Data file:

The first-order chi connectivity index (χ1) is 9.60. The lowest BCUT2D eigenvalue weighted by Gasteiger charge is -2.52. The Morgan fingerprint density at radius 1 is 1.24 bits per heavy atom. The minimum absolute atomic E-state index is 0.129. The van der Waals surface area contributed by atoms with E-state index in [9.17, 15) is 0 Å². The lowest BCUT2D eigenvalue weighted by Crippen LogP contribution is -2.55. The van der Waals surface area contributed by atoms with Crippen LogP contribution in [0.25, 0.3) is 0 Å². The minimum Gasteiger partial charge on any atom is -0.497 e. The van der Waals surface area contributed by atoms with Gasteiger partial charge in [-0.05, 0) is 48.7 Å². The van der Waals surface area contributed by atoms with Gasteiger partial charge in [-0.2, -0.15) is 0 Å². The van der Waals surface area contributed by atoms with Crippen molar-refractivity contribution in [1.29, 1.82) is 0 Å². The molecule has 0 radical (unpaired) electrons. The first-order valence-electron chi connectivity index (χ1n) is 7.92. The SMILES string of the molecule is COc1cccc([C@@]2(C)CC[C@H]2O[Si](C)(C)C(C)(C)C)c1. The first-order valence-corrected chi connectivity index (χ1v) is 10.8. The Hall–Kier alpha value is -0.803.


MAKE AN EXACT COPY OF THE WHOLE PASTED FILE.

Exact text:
The first-order chi connectivity index (χ1) is 9.60. The lowest BCUT2D eigenvalue weighted by Gasteiger charge is -2.52. The Morgan fingerprint density at radius 1 is 1.24 bits per heavy atom. The minimum absolute atomic E-state index is 0.129. The van der Waals surface area contributed by atoms with E-state index in [9.17, 15) is 0 Å². The lowest BCUT2D eigenvalue weighted by Crippen LogP contribution is -2.55. The van der Waals surface area contributed by atoms with Crippen LogP contribution in [0.25, 0.3) is 0 Å². The minimum Gasteiger partial charge on any atom is -0.497 e. The van der Waals surface area contributed by atoms with Gasteiger partial charge in [-0.05, 0) is 48.7 Å². The van der Waals surface area contributed by atoms with Gasteiger partial charge in [-0.2, -0.15) is 0 Å². The van der Waals surface area contributed by atoms with Crippen molar-refractivity contribution in [1.29, 1.82) is 0 Å². The molecule has 0 radical (unpaired) electrons. The first-order valence-electron chi connectivity index (χ1n) is 7.92. The SMILES string of the molecule is COc1cccc([C@@]2(C)CC[C@H]2O[Si](C)(C)C(C)(C)C)c1. The first-order valence-corrected chi connectivity index (χ1v) is 10.8. The Hall–Kier alpha value is -0.803.